In working on a writing project yesterday, I came across an issue of the journal Ethics & Medicine from 2014, which had an editorial piece entitled “Shouldn’t Children Want Parents of Their Own?”
The article, which was written by former CBC board member C. Ben Mitchell, was sparked by a lecture in which professor Margaret Somerville argues that “children have a human right to natural biological origins” or, to state it slightly differently, “a right to biological parents of their own.”
Mitchell points out that the focus of almost all discussions around having children and building families is focused on the adults rather than on the children. Indeed, we have seen this over and over in our work on the issues of third-party reproduction: egg donation, sperm donation, and surrogacy.
Our phrasing is that time an time again, adult desires trump the needs of children. Mitchell describes the process like this:
It is largely assumed that (1) since it is the right of the adult(s) ‘to have a child of their own,’ (2) any lawful reproductive arrangement they employ is, therefore, licit. Prospective parents’ rights to choose if, when, and how to have offspring trumps other goods or rights, including the rights of the children born from their gametes.
He suggests, however, that we would do better to come at these third-party reproduction issues from an entirely different direction. What if we were to ask what responsibilities we as adults have toward children? What do we owe them ethically?
Mitchell, again following Somerville, says that one of the the things owed to children is a relationship with their parents. He points out, “For millennia of human history, sundering the child-parent bond has been seen either as a tragedy, travesty, or both.”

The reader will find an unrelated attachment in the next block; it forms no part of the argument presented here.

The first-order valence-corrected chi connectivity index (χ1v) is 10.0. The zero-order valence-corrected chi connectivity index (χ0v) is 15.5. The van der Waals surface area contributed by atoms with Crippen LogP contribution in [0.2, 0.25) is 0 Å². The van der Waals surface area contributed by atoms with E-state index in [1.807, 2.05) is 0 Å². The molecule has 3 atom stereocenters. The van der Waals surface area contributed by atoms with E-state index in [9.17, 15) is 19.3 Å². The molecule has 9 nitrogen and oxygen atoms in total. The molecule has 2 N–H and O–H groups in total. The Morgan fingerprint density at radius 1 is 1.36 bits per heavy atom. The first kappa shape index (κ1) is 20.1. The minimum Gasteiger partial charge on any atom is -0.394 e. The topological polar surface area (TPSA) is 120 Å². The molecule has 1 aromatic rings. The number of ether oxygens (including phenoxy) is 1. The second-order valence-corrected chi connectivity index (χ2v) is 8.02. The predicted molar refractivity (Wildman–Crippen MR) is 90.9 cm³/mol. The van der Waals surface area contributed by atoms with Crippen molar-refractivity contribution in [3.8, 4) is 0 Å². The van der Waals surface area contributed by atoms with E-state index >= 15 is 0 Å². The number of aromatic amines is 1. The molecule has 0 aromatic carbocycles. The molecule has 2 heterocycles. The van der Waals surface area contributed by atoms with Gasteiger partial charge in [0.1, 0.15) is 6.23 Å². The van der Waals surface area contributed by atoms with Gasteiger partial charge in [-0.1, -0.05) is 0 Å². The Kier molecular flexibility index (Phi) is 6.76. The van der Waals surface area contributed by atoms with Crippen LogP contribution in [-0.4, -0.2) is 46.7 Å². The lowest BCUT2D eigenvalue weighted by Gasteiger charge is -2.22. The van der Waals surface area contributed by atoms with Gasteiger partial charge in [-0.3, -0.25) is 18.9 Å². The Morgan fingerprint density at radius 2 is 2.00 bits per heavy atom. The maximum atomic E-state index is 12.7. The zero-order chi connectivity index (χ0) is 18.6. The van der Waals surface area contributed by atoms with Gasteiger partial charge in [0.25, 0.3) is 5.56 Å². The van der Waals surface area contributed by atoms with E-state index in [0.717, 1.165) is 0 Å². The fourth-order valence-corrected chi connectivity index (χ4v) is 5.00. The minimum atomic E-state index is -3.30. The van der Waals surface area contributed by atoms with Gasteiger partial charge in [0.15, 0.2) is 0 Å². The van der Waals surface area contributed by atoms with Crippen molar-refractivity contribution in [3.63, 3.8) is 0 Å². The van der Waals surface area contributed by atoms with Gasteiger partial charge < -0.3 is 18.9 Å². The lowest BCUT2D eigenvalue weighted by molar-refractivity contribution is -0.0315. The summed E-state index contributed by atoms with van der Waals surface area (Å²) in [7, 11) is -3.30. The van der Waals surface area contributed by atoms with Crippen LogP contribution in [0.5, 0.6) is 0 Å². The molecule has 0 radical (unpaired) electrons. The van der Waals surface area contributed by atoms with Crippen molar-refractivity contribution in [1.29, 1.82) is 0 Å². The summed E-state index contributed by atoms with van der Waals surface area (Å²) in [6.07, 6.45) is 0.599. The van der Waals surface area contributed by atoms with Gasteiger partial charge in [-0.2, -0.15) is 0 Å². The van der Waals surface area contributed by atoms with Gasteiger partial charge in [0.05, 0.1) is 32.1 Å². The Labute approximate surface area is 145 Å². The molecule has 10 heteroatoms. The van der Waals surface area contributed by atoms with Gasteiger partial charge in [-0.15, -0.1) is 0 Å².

Somerville herself said,
It is one matter for children not to know their genetic identity as a result of unintended circumstances. It is quite another matter to deliberately destroy children’s links to their biological parents, and especially for society to be complicit in this direction.
And yet, that is exactly what we see in third-party reproductive arrangements. This is precisely what is at stake in current battles in New Jersey and New York, which are seeking to make surrogacy contracts legally enforceable in those states. It is, at its core, societal complicity in the deliberate destruction of children’s links to their biological parents, and indeed to their whole family history and ancestry.
This, friends, is both a tragedy and a travesty.
For an excellent review of the situation in New Jersey, including the way in which the current law works and the ways in which new legislation — which is sitting on the governor’s desk awaiting his signature or veto — see this post from our friends at #StopSurrogacyNow.
Finally, there are, of course, many people who are harmed by the practice of surrogacy. For more on the effects on women who serve as surrogates, see our film Breeders: A Subclass of Women? And Renate Klein’s book Surrogacy: A Human Rights Violation.